telegraph

telegraph.co.uk
Having a baby on Sherlock set made me 'less precious' about my acting, Benedict Cumberbatch says
Generations of actors may have lived by the rule “never work with children or animals”, but not so Benedict Cumberbatch.

Generations of actors may have lived by the rule “never work with children or animals”, but not so Benedict Cumberbatch.

The actor, a new father, has said working with a baby on the set of Sherlock actually improved his performance, stopping him from being too precious about his scenes.

Cumberbatch, who has one son with his wife Sophie Hunter and another baby on the way, said having a new infant colleague for the fourth series of Sherlock compelled the usual cast to work around the baby’s schedule.

The character is now known to be Rosamund, the newborn daughter of John and Mary Watson, played by Martin Freeman and Amanda Abbington.

Speaking ahead of the New Year’s Day episode, Cumberbatch said: “The babies have been pretty amazing.

“I’m a father and I know how difficult it is to get anything in tune with a baby’s schedule.

“It keeps you in the moment and it stops you being precious about your work.  

“I love those elements that make it more difficult.”

As is conventional in television, the one baby character will be played by several real-life babies, with filming taking place in between naps and feeds under close supervision.

When asked about the phrase “never work with children or animals” and whether it had proved true, Freeman added: “I would go along with that - the babies were pretty easy actually.

“The dog not so much.  I love dogs, I love animals and I love children but that adage comes about for a reason.

“Every time I read any script with loads of kids and animals I think we’ll remember that saying it is there for a reason.  

“When it works it’s joyous but getting it to work can be tricky.”

Cumberbatch said of his animal co-stars: “We had an interesting dog in the first episode.

“He was very sweet but was a bit afraid of being in the centre of town, afraid of too many people and not great on hard surfaces. “We were in Borough Market, with lots of people around, on concrete and tarmac.

“Cut to Amanda literally pulling a bloodhound around London who was supposed to pull her around London. That was fun.”

The fourth series of Sherlock starts on Sunday, January 1 at 8.30pm on BBC One.

Having a baby on Sherlock set made me ‘less precious’ about my acting, Benedict Cumberbatch says

18 DECEMBER 2016 • 9:00PM

Generations of actors may have lived by the rule “never work with children or animals”, but not so Benedict Cumberbatch.

The actor, a new father, has said working with a baby on the set of Sherlock actually improved his performance, stopping him from being too precious about his scenes.

Cumberbatch, who has one son with his wife Sophie Hunter and another baby on the way, said having a new infant colleague for the fourth series of Sherlock compelled the usual cast to work around the baby’s schedule.

The character is now known to be Rosamund, the newborn daughter of John and Mary Watson, played by Martin Freeman and Amanda Abbington.

Speaking ahead of the New Year’s Day episode, Cumberbatch said: “The babies have been pretty amazing.

“I’m a father and I know how difficult it is to get anything in tune with a baby’s schedule.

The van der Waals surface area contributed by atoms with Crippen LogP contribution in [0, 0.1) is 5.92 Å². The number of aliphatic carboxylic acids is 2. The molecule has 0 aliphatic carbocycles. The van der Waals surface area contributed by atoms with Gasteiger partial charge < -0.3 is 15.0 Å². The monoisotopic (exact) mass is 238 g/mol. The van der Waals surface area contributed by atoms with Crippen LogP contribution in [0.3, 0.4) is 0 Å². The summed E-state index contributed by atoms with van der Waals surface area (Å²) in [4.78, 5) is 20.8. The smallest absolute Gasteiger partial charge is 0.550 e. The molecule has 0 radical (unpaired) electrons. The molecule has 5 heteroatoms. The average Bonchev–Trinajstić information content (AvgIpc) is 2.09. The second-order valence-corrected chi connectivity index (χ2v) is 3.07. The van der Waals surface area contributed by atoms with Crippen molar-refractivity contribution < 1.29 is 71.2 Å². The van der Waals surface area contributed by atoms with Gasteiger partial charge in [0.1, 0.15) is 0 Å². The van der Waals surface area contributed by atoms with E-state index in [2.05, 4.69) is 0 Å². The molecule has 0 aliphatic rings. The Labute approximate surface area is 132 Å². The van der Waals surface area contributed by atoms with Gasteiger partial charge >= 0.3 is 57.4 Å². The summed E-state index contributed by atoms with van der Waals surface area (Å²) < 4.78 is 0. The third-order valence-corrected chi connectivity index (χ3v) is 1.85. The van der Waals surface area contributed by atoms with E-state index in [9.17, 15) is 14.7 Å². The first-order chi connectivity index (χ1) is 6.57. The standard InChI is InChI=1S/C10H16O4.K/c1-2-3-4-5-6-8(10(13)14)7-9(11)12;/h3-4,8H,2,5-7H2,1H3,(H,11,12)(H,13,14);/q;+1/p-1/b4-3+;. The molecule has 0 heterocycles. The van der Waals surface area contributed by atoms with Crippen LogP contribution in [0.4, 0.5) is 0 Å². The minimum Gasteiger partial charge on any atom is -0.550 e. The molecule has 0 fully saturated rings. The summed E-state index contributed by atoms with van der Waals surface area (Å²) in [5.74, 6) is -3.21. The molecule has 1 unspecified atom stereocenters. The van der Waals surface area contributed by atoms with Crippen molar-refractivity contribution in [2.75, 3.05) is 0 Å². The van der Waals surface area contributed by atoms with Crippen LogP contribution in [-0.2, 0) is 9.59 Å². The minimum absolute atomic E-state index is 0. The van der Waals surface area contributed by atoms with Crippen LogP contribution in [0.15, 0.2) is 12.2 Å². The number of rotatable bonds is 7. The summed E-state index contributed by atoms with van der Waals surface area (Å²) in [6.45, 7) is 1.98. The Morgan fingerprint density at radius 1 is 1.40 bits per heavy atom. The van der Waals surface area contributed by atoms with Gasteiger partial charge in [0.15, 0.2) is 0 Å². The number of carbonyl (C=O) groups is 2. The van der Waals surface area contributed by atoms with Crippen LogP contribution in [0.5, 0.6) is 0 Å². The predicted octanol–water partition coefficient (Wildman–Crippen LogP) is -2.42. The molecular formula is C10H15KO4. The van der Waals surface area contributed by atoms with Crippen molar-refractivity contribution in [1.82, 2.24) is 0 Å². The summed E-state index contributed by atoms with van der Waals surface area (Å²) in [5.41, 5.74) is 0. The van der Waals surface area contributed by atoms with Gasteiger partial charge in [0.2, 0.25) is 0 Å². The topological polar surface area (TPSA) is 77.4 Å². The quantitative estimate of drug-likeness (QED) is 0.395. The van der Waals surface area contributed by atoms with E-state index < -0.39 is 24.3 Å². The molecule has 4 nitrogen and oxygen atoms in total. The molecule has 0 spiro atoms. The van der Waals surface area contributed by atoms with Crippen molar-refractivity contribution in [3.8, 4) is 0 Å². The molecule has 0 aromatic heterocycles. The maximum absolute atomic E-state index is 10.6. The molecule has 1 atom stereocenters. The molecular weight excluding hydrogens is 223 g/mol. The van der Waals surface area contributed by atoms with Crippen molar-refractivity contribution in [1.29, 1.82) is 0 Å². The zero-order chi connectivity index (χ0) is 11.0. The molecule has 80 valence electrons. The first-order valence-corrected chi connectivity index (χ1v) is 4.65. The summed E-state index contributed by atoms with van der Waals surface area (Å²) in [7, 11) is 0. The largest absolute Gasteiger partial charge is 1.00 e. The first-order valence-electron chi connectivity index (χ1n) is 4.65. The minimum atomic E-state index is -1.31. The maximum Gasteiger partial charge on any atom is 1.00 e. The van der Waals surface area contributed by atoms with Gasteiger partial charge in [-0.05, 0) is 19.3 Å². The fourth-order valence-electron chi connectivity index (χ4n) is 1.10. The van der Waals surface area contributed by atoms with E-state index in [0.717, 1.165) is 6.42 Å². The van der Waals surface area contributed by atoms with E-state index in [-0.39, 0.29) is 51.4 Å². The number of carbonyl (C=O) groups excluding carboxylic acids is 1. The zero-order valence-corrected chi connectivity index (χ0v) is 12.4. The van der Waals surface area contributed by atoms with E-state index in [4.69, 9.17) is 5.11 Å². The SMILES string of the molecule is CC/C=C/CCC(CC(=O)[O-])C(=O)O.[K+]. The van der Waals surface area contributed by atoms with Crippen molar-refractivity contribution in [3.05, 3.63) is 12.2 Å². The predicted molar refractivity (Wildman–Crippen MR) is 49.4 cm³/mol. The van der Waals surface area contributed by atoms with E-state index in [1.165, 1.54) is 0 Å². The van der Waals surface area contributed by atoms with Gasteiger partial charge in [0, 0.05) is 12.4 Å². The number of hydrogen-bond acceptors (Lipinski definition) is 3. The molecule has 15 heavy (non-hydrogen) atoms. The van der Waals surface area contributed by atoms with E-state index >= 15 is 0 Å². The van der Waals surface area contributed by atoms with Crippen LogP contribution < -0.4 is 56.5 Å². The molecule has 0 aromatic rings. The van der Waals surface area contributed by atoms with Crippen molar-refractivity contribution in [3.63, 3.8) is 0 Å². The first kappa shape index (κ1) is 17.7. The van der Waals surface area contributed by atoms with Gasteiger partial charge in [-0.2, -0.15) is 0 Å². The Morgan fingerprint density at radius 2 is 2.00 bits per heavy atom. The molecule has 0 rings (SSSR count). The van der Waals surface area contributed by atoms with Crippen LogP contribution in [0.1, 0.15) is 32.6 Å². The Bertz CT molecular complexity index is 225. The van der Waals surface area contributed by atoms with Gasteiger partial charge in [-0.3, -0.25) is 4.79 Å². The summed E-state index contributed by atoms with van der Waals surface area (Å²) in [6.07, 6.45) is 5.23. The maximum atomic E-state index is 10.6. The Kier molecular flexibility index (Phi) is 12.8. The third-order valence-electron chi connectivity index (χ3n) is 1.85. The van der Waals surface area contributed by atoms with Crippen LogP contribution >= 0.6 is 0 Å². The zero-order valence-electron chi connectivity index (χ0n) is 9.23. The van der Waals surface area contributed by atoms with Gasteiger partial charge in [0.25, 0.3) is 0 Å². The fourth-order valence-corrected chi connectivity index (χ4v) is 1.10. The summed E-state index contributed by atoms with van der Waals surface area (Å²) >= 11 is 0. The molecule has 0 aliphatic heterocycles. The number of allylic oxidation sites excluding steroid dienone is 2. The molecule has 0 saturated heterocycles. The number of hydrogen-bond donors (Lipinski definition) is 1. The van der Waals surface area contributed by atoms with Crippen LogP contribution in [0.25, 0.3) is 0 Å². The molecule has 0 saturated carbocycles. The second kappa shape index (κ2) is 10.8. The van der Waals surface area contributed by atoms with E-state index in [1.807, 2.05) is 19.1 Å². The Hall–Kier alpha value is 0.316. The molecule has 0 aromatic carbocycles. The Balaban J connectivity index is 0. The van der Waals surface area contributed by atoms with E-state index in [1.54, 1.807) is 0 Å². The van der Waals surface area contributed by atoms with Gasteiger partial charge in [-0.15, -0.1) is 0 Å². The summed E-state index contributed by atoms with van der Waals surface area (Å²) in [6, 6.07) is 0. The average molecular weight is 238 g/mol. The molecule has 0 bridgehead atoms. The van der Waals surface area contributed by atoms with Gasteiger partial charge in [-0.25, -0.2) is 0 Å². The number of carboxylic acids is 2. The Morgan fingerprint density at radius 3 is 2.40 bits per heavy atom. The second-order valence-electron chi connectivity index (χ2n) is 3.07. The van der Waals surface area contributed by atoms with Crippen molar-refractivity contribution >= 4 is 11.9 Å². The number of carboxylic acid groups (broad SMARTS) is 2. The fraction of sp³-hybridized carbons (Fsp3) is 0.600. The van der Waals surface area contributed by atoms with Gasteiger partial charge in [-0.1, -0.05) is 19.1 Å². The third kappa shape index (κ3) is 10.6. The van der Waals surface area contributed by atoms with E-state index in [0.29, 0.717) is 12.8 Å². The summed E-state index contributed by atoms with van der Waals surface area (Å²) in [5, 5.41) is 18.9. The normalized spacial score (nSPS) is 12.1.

“It keeps you in the moment and it stops you being precious about your work.  

“I love those elements that make it more difficult.”

As is conventional in television, the one baby character will be played by several real-life babies, with filming taking place in between naps and feeds under close supervision.

When asked about the phrase “never work with children or animals” and whether it had proved true, Freeman added: “I would go along with that - the babies were pretty easy actually.

“The dog not so much.  I love dogs, I love animals and I love children but that adage comes about for a reason.

“Every time I read any script with loads of kids and animals I think we’ll remember that saying it is there for a reason.  

“When it works it’s joyous but getting it to work can be tricky.”

Cumberbatch said of his animal co-stars: “We had an interesting dog in the first episode.

“He was very sweet but was a bit afraid of being in the centre of town, afraid of too many people and not great on hard surfaces. “We were in Borough Market, with lots of people around, on concrete and tarmac.

“Cut to Amanda literally pulling a bloodhound around London who was supposed to pull her around London. That was fun.”

The fourth series of Sherlock starts on Sunday, January 1 at 8.30pm on BBC One.

(via Having a baby on Sherlock set made me 'less precious’ about my acting, Benedict Cumberbatch says)

Birana is now a model

We got a new name and occupation from the Telegraph to laugh at:

Louis Tomlinson has joined his other four former One Direction bandmates in taking on a solo career. The Sun reports that the 24-year-old has been working on solo material with a view to releasing it on Syco, Simon Cowell’s label and the company that created One Direction.

It was originally thought that Tomlinson would be headed for a television career, and was rumoured to be taking a spot on the judging panel of the X Factor. The singer also fathered a child with his ex-girlfriend, US model Birana Jungwirth, in January.

To be fair, they did mention his label, so there’s that (even though neither “signing” is confirmed).

Tomlinson has also been nurturing his record label, signing a teen girlband and 2014 X Factor finalist Jack Walton.

6

Helena Bonham Carter playing the role of George WIlmers from the BBC’s TV Mini-Series Love, Nina | 2016.


‘Helena Bonham Carter was cast in a TV series about my life - and all I could do was blag a Harry Potter ticket from her,' 

“I hear her say, ‘I’m having tea with Nina, the Nina.’ Then she covers the mouthpiece and says, ‘My mother says to tell you she loved the book.’  HBC wants to talk about MK and asks lots of questions, even though the series isn’t going in for straight impressions.